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GFCI install costs and quetions


Nurples
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I plan on having 4 GFCI outlets installed in my garage. Currently there are only standard outlets. The standard outlets are spread all around the garage. I planned on putting the GFCI outlets all in one location with the option of adding more down the road. I have a 200amp breaker in the house with a few open breakers. Distance from the Panel to the garage location (going threw the bacement) is about 50 feet.



Q1: Is it possible to run a sub panel (to be put in the garage) off this main panel's 200amp breaker?



If so, one set of heavy duty wires run to a sub panel seems cheaper than 4 individual circuits run to GFCI outlets.



Q2: What are some ball park figures on what it cost to install a sub panel and some extra outlets. (maybe it is cheaper to just install 4 outlets?)



I know figures will differ based on many different things like location, contractor, exc... but I'm just looking for an estimate to get my budget lined up.



Any ideas for this? Trying to keep it cheap. ;) I'm not using LED's this year, so power feed is a must. I'm also prolly only going to use around 30K lights, so I'm sure 4 outlets is overkill. But, it's just an estimate.



(sure... I could just get a free estimate from a contractor, but I'm not home and will not be "home" till October. So, I'm stuck doing everything remotely.)

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My advice would be to install a new sub-panel. I think you will find that 4 new GFCI's won't be enough for 30K lights. You could easily install a 100a - 220v sub-panel in your garage and you could add 10 - 20amp or 14 - 15amp GFCI's, It depends on how many controllers you are using and how many amps you are drawing from each one.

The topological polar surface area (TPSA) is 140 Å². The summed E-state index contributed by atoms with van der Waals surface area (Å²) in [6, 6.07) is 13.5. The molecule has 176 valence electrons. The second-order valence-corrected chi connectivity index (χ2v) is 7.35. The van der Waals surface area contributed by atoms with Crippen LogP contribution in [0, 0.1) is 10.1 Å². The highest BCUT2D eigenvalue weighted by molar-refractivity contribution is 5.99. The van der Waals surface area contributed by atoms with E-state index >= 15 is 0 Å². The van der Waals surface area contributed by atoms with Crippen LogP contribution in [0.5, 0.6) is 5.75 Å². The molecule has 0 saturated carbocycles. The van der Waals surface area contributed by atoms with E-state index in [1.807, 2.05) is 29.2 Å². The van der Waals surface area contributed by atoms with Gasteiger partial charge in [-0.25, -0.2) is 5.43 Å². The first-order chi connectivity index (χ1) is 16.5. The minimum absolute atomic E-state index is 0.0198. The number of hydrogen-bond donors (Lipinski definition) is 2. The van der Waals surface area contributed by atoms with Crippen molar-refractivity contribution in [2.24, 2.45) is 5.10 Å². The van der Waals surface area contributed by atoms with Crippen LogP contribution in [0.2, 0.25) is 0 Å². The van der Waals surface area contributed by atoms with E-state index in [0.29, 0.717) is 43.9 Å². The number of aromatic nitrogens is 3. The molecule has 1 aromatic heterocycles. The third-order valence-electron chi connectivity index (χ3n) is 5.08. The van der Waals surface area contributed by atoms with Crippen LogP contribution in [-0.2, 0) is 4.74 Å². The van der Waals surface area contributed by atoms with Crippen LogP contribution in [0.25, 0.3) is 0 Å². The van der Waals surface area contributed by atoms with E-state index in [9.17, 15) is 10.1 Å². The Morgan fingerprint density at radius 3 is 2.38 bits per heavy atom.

Price, sorry don't have any for you but if I took a guess I would say about $250 - $350 just for materials.

Also I have more information and drawing on my website here: http://www.brownchristmaslightshow.com/electrical.html

Hope this helps,

Jeremy B.

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Q1: yes, you can run a subpanel, or even multiple sub panels ... buy depends on load calcs, etc.

Q2: really depends, but probably in the $500 - $2000 range depending on what you do and how much wiring, time and labor is involved.

I think (4) GFCI is probably a short term plan and not sure its even enough for the 30k lights you have planne.

For example, this year I have around 60-65k lights between two homes and we are using around (12) 20A GFCI breakers ... and maybe a couple of 15A GFCI breakers as well. I had my basement refinished in 2010, and had the electrical guy onsite do a lot of remaining electrical wish list items, and the price was affordable, but because he was already doing a bunch of stuff.

I don't personally like all the breakers in the garage, but know that some people do it that way. I personally like breakers spread all around the outside, making hookups a lot easier. Some people create a panel like you might for an RV ... and then run a big cable from that to a portable (and temporary) subpanel that can be deployed closer to display items, making for less $$ on cords to controllers.

So just think about your situation and how you want to best disperse your power to minimize supply cords required. I typically run one cord to each controller and sometimes two per controller if pushing it in terms of power. Stay at 80% (or less) on the capacities and you should be ok.